Wednesday, November 17—8:07 AM
Breakfast is over and I’ve returned to my aerie to watch from inside as those going ashore go ashore. We’re at a place called Brown Bluff (which seems like a singularly unattractive name in a land of black and white; like maybe they should have just called it Guano Bay), WHICH I COULD SEE BEFORE BREAKFAST. Now the driving snow (which Lucho helpfully noted was coming in laterally because the wind is blowing so hard) is obscuring any vision of land. People are advised that the walk along the shore to see Adelie penguins will be along “grapefruit-sized” pebbles.
No way. No fucking way. Song and Marianne are determined to go and take selfies with snow on their heads; I told them they could do that on deck as well, but they are determined to take part in our last Antarctic expedition (and in fact our last expedition total, since the only thing left for us is to recross Drake’s passage and leave the ship for the airport in Ushuaia). Both Song and Marianne are so slim and delicate that they’ll need to be roped to a more substantial member of the landing party to ensure they won’t be carried off by the wind.
AH! An announcement from Lucho. The wind is up to 30 knots, there is NO visibility, the shore landing has been cancelled. He actually said the word “storm” which only seems just, given that we are in what would be called a blizzard anywhere else on the surface of the planet. And I feel like—YAY!! Everyone go to your cabins and take a long nap!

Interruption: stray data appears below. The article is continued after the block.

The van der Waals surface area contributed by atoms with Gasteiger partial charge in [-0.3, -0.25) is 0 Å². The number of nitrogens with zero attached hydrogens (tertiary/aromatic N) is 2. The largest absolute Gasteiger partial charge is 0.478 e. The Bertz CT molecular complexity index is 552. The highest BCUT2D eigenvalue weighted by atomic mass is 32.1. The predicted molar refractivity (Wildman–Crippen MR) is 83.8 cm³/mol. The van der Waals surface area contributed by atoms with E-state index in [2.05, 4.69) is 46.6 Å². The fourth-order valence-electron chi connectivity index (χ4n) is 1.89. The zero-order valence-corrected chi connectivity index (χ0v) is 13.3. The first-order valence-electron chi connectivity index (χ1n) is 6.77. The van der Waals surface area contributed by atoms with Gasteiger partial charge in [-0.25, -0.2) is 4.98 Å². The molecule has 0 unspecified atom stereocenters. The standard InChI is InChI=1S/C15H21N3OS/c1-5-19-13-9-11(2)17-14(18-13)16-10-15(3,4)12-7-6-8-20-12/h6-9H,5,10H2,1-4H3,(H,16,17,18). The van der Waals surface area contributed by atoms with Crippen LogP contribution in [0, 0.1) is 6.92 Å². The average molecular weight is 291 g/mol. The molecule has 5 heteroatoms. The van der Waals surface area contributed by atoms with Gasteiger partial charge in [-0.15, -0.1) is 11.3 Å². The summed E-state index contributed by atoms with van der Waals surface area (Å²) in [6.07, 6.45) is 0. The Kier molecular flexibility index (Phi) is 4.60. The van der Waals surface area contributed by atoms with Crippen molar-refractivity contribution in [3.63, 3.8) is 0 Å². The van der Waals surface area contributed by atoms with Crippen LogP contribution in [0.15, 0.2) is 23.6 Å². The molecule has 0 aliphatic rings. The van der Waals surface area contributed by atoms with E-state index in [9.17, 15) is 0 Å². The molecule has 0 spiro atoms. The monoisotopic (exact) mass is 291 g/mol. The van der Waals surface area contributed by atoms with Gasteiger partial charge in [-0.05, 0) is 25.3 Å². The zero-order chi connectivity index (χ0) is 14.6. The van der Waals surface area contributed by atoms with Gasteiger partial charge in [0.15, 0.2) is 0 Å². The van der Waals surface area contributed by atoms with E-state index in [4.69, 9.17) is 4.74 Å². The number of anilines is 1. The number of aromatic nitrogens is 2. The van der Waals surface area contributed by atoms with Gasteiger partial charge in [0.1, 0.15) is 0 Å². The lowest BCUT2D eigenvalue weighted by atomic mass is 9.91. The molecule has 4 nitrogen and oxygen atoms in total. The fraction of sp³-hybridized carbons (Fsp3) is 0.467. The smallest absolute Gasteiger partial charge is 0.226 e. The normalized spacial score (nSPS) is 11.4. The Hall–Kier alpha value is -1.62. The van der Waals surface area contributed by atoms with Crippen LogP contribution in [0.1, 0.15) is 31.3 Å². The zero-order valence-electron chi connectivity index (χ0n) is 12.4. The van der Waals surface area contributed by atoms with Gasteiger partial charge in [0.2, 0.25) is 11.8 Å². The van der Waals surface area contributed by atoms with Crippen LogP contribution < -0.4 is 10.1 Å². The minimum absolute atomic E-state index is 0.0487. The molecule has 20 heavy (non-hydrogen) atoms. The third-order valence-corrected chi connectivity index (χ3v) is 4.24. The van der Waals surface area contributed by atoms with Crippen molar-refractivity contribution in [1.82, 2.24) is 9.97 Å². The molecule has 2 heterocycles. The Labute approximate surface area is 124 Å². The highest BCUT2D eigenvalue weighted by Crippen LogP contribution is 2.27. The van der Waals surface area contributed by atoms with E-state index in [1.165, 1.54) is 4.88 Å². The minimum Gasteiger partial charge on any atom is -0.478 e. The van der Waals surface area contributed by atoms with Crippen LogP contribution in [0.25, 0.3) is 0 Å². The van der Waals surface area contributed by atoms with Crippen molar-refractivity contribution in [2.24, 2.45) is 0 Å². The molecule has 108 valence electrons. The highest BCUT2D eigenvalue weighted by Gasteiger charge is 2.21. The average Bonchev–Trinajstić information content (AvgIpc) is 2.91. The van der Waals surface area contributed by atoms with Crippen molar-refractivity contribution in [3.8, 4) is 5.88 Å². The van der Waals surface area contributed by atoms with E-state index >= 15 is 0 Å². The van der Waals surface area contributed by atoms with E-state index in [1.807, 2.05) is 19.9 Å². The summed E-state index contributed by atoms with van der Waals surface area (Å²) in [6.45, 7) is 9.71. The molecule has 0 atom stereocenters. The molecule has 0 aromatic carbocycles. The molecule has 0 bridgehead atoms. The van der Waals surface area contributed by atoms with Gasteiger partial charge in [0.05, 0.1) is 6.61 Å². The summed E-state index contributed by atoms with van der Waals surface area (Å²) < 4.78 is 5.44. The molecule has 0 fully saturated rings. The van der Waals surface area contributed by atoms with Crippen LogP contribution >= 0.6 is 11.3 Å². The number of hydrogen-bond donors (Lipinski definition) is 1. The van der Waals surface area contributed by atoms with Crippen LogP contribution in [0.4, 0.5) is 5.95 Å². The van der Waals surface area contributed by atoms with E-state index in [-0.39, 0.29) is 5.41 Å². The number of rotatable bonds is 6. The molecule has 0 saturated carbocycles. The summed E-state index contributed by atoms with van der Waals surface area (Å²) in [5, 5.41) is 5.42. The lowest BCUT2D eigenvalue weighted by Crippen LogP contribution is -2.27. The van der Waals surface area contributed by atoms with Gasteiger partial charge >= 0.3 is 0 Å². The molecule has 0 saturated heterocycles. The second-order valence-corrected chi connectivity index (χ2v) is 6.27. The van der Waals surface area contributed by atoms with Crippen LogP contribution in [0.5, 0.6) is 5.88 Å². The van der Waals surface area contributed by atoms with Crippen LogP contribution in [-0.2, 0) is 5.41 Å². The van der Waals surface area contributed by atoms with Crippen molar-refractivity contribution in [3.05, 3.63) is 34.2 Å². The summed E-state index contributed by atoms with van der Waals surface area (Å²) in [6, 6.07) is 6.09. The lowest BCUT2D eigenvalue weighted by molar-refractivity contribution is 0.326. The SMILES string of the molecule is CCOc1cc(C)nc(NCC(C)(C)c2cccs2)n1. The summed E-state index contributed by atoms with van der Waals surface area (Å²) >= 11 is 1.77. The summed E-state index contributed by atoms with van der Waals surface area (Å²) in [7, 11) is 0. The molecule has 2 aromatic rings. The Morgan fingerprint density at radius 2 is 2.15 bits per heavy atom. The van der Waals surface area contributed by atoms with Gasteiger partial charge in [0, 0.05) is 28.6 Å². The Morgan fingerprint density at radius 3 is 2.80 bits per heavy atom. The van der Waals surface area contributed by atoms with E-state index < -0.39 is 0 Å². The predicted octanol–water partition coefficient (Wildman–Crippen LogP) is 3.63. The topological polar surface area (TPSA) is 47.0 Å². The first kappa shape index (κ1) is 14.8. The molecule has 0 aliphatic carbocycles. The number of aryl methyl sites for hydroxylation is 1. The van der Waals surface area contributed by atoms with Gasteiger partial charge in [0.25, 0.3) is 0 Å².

One of the naturalists will give a presentation instead, which I will enjoy in the silent luxury of my cabin. It’s wrong to have come so far and be so pleased to be shipbound…but I AM pleased. Yay!
Now: how is the captain going to navigate through the tabular ice mazes with such little visibility? Oh, THIS should be interesting. I’m sure actual vision is secondary to the electronics they have—and I COULD go to the bridge to watch. But I might discover that he’s doing it all by eye and then I’d have to be tense and spooked. And that would interfere with the quality of my nap…
What have we learned on this voyage, Prudence? Let’s review: We’ve learned that I can accept help when it’s offered, and that I don’t have to know where I am or where I’m going. Clearly the exercise to ingrain these two lessons on my psyche will be to leave this icy library and nap happily in my cozy cabin.
If we founder and sink to the bottom of the black and frozen depths and this is my last blog (and as a chronic over-poster, I’m aware that you might regard this with a certain relief!), then know that I went down with the ship, happy and sound asleep. Oooh, I love Antarctica today!